While Dolly managed Grey’s career and raised their three children over the next two decades, Grey often spent months away from the family. He fished, wrote, and spent time with his many mistresses. While Dolly knew of his behavior, she tolerated it. In addition to her considerable editorial skills, she had good business sense and handled all his contract negotiations with publishers, agents, and movie studios. All his income was split 50-50 with her. From her half she covered all family expenses. Their considerable correspondence shows evidence of his lasting love for her despite his infidelities and personal emotional turmoil.
With the help of Dolly’s proofreading and copy editing, Grey gradually improved his writing. His first magazine article, “A Day on the Delaware,” a human-interest story about a Grey brothers’ fishing expedition, was published in the May 1902 issue of Recreation magazine. Around this time, Grey read Owen Wister’s Western novel The Virginian. After studying its style and structure in detail, he decided to write a full-length work. Grey had difficulties in writing his first novel, Betty Zane (1903). The novel dramatized the heroism of an ancestor who had saved Fort Henry. When it was rejected by Harper & Brothers, he lapsed into despair and self-published it, probably with money borrowed from family.
After attending a lecture in New York in 1907 by Charles Jesse “Buffalo” Jones, western hunter and guide who had co-founded Garden City, Kansas, Grey arranged for a mountain lion-hunting trip to the North Rim of the Grand Canyon. He took along a camera to document his trips and also began the habit of taking copious notes, not only of scenery and activities, but also of dialogue. He gained the confidence to write convincingly about the American West, its characters, and its landscape. Treacherous river crossings, unpredictable beasts, bone-chilling cold, searing heat, parching thirst, bad water, irascible tempers, and heroic cooperation all became real to him.
Upon returning home in 1909, Grey wrote a new novel, The Last of the Plainsmen, describing the adventures of Buffalo Jones. Harper’s editor Ripley Hitchcock rejected it, the fourth work in a row. He told Grey, “I do not see anything in this to convince me you can write either narrative or fiction.” Grey wrote dejectedly,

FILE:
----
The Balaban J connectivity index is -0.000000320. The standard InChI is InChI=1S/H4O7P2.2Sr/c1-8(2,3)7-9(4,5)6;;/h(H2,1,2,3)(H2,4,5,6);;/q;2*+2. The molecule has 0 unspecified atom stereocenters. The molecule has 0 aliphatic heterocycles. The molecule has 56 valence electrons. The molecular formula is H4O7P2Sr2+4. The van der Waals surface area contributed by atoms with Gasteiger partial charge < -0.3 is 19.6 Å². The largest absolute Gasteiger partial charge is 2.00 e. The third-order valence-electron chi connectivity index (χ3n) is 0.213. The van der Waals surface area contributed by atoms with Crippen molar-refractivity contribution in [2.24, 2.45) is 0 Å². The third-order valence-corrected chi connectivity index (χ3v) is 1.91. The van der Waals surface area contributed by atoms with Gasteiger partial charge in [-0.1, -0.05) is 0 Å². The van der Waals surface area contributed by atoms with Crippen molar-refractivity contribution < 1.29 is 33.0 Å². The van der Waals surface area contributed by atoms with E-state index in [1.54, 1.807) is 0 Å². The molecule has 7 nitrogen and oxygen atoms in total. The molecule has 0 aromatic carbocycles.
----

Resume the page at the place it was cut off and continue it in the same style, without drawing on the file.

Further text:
I don’t know which way to turn. I cannot decide what to write next. That which I desire to write does not seem to be what the editors want… I am full of stories and zeal and fire… yet I am inhibited by doubt, by fear that my feeling for life is false.
I know the feeling. I’d estimate I have had close to 100 rejection letters from publishers. It’s depressing, but you either keep trying or give up.
With the birth of his first child pending, Grey felt compelled to complete his next novel, The Heritage of the Desert. He wrote it in four months in 1910. It quickly became a bestseller. Two years later Grey produced his best-known book, Riders of the Purple Sage (1912), his all-time best-seller, and one of the most successful Western novels of all time. After that Harper eagerly received all his manuscripts.
The Greys moved to California in 1918. In 1920 they settled in Altadena, California, where Grey bought a prominent mansion on East Mariposa Street. By this time Grey had both the time and money to engage in his great passion for fishing. From 1918 until 1932, he was a regular contributor to Outdoor Life magazine. He kept a cabin in Oregon, and also began deep-see fishing in Florida, and later in Australia and New Zealand (where his fishing lodge is still a popular tourist destination), and also regularly in Tahiti.
Zane Grey died of heart failure on October 23, 1939, at his home in Altadena, California. He was interred at the Lackawaxen and Union Cemetery, Lackawaxen, Pennsylvania.
There is a Zane Grey Cookbook which you’d think had recipes from Grey’s notes, or memories of dishes he’d cooked around the campfire. Not so. The only thing Zane Grey about the book is the title. The recipes in it are collections of ideas for dishes he might have enjoyed. On the other hand, I used to live on the Neversink River, a tributary of the Delaware where Grey fished, and a well-known fly-fishing spot. The Delaware and tributaries are legendary spots for brook trout. Brook trout is one of the best fish to grill or pan fry when caught fresh. For me, it depended on whether I had my fire pit cranked up or not, whether I grilled it over wood coals or pan fried it. It’s best over coals, but a bit of a chore if you have only one fish.
If you have a fish that was just caught, as I often did, preparation is very simple. There are no heavy scales to remove. You need a good sharp, pointed knife. Slit the belly open from just below the throat to the base of the tail. Slice through the meat only so that you do not pierce any of the guts. Insert a finger in the slit and remove the intestines, stomach, and other entrails. Then wash the cavity in running water, and pat the fish dry, inside and out, with paper towels.
Depending on the size of the fish it will cook in only a few minutes as long as the pan or grill is good and hot before you start cooking. When using my cast-iron skillet, I rubbed it with a paper towel moistened with olive oil, and then heated it to smoking and laid in the fish. About 3 minutes on one side was enough, then turn and cook it on the other side. You have to be a little careful turning the fish because it can break easily. I used a very wide spatula. For fire grilling, they make special grilling baskets that are hinged, so that the fish is secured inside, and you can flip it simply by turning the whole basket over by the handles.
You can put lemon slices and/or fresh herbs and butter in the cavity before cooking, but I never used to. Brook trout has an interesting, delicate flavor that I am happy to eat without any additional flavorings. When I cooked outdoors I would also grill some corn on the cob to go along with the fish. There are many ways to do this, but I used to shuck the corn completely, then wrap it in foil smeared with butter.